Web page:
And where better to enjoy a biergarten experience than the largest one in all of Bavaria? With over 8000 seats (!!!), Hirschgarten is the epic beer garden that lays claim to this accolade, although I’d argue its more exciting feature is its actual deer!

Yup just as its name (which translates to ‘Deer Garden’) implies, this beer garden is famous for its friendly set of deer, who graze and frolic just steps away from where you can enjoy a delicious lunch of classic Bavarian eats & drinks.

Be careful though – it’s easy to lose an entire afternoon here!

Afternoon: Olympiapark

From Hirschgarten, you’re not too far by public transport to our next stop: Olympiapark, one of the more unique parts of the city.

While it may look futuristic, this impressive park was all built back in 1972 for the Summer Olympics, and even decades later, it continues to be a popular venue for sporting and cultural events.

In fact, pretty much all the big concerts in town happen right here, in either the Olympiahalle or Olympiastadion.

Upon arrival, take some time to explore the park at your own pace. There’s loads to see! Here are some ideas:

  • Visit the free BMW World to see some cool cars and displays or visit the paid BMW Museum for a more thorough walkthrough of BMW history through vintage cars
  • Photograph the unique clover-shaped BMW Headquarters, modelled after the four cylinders of a car engine
  • Walk along Olympiasee and check out its ‘Walk of Fame’, with handprints and signatures embedded into the ground from famous celebrities (mostly musicians) who have visited the city
  • Visit SEA Life Munich
  • Pay a visit to the free Munich 1972 Massacre Memorial, which is an open air multimedia installation in the park that honours the victims of the massacre that occurred at the 1972 Munich Olympics.
  • Take a walk around Olydorf to see the uniquely painted student bungalows that form one of the most unique student residences in the world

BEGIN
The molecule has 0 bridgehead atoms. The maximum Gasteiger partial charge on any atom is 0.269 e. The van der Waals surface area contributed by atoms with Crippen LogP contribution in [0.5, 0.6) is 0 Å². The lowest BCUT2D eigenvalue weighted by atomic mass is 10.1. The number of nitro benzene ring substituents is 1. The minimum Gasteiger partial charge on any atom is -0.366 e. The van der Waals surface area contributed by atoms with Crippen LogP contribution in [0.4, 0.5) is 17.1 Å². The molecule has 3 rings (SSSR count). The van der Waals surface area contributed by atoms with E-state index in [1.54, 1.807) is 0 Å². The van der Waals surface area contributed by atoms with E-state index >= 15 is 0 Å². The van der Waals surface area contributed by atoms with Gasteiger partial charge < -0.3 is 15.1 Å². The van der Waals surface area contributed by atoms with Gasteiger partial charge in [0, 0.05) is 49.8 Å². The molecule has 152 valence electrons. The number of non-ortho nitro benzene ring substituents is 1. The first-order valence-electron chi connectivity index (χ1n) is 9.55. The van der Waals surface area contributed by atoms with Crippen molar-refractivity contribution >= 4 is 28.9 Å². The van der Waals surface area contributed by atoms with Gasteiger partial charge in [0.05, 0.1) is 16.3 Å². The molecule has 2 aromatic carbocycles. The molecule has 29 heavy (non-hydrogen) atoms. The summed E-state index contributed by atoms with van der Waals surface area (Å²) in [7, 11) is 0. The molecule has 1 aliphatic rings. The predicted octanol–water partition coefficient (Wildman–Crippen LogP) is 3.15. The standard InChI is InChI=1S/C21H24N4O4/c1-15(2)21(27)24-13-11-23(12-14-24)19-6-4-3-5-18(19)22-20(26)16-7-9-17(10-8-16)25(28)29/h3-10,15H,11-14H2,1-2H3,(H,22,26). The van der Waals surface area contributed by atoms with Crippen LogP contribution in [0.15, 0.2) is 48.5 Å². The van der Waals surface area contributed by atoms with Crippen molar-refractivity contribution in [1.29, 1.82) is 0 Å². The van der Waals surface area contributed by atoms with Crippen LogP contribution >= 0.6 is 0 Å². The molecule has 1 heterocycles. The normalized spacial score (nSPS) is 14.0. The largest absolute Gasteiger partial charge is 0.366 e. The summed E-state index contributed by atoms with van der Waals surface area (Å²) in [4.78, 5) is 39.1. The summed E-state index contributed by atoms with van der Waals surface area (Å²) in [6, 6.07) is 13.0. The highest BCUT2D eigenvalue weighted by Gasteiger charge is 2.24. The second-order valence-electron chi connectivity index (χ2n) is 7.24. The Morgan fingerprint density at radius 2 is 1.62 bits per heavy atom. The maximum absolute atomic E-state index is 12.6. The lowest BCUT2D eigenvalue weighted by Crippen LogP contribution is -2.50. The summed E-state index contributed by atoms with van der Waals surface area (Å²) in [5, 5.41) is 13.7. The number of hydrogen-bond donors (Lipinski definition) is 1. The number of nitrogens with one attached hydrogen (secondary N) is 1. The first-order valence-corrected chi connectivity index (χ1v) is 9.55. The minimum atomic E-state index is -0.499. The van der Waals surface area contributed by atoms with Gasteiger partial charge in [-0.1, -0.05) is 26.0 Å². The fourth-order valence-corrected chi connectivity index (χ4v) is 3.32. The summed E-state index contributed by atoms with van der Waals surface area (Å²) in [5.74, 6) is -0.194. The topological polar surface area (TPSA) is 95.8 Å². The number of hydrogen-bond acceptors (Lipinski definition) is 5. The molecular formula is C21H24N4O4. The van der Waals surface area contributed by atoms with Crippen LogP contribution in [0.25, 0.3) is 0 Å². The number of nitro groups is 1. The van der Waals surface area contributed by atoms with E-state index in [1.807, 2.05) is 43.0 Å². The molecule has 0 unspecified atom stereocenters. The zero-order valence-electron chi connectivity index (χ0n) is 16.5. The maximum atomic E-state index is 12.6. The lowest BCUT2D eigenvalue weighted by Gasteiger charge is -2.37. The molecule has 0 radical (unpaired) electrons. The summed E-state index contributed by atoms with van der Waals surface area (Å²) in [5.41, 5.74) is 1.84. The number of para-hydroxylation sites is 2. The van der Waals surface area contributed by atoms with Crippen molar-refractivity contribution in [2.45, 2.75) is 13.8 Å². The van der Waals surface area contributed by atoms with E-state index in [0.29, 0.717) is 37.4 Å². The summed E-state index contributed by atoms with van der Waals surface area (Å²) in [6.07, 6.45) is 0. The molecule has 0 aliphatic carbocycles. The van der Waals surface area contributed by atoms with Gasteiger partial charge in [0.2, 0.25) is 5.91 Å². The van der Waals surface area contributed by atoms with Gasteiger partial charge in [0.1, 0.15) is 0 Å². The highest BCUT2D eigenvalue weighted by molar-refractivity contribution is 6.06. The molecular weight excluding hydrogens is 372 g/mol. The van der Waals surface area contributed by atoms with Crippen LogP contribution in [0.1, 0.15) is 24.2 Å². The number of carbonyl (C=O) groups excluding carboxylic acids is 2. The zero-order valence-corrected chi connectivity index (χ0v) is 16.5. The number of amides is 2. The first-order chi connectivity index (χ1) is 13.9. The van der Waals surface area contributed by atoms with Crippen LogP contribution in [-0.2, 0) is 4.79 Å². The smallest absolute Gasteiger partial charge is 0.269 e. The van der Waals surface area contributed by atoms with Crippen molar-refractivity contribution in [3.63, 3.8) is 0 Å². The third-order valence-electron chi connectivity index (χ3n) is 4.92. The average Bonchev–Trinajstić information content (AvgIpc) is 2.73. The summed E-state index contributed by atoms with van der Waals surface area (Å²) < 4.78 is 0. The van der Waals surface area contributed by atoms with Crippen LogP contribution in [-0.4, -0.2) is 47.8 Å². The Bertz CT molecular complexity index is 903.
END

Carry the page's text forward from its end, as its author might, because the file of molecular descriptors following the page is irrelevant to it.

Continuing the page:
The bungalow I lived in and personally painted 🙂

Sunset: Olympiaberg or Olympia Tower

Alright, if we’ve timed things right, you should still be lurking around Olympiapark around sunset, which is perfect.

This park is by far one of my favourite places in Munich to catch sunset. You have two options here, depending on your budget and desired romance level.

For a free place to watch sunset, climb Olyberg, a big hill that overlooks the park. You get a truly incredible vantage point over the city from here, and you can even see the alps on a clear day!

Or if you don’t mind paying, the Olympic Tower is a truly incredible place to watch sunset as well. With the view being so much higher than Olyberg, you see way more and it’s breathtaking, but both are amazing in their own way.

Evening: Fun, Unique Nightlife

If you’ve followed this Munich 3 day itinerary closely, then you’ll have already enjoyed a taste of Munich’s nightlife last night.

Well, to cap off our second day, I’m going to give you a list of Munich’s quirkier and more unique nightlife spots to choose from.

Of course, if you just want to relax and continue (conventional) bar hopping, that’s fine too… but picking something from this list will give you some insight into the theme of our final day: Munich’s lesser visited gems!

So, here are some ideas for unique evening activities in Munich:

  • Werksviertel-Mitte: A cool area behind Ostbahnhof train station with lots of cool murals and unique small businesses housed in shipping containers.
  • Bahnwärter Thiel: A hip hang out spot that hosts various parties and events, with different bars scattered across a large venue decorated with repurposed shipping containers and structures.
  • MS Utting: Literally an old boat perched on a bridge that is now a hangout spot where you can get food and drink, plus they host fun events like a Christmas market every year.
On board the MS Utting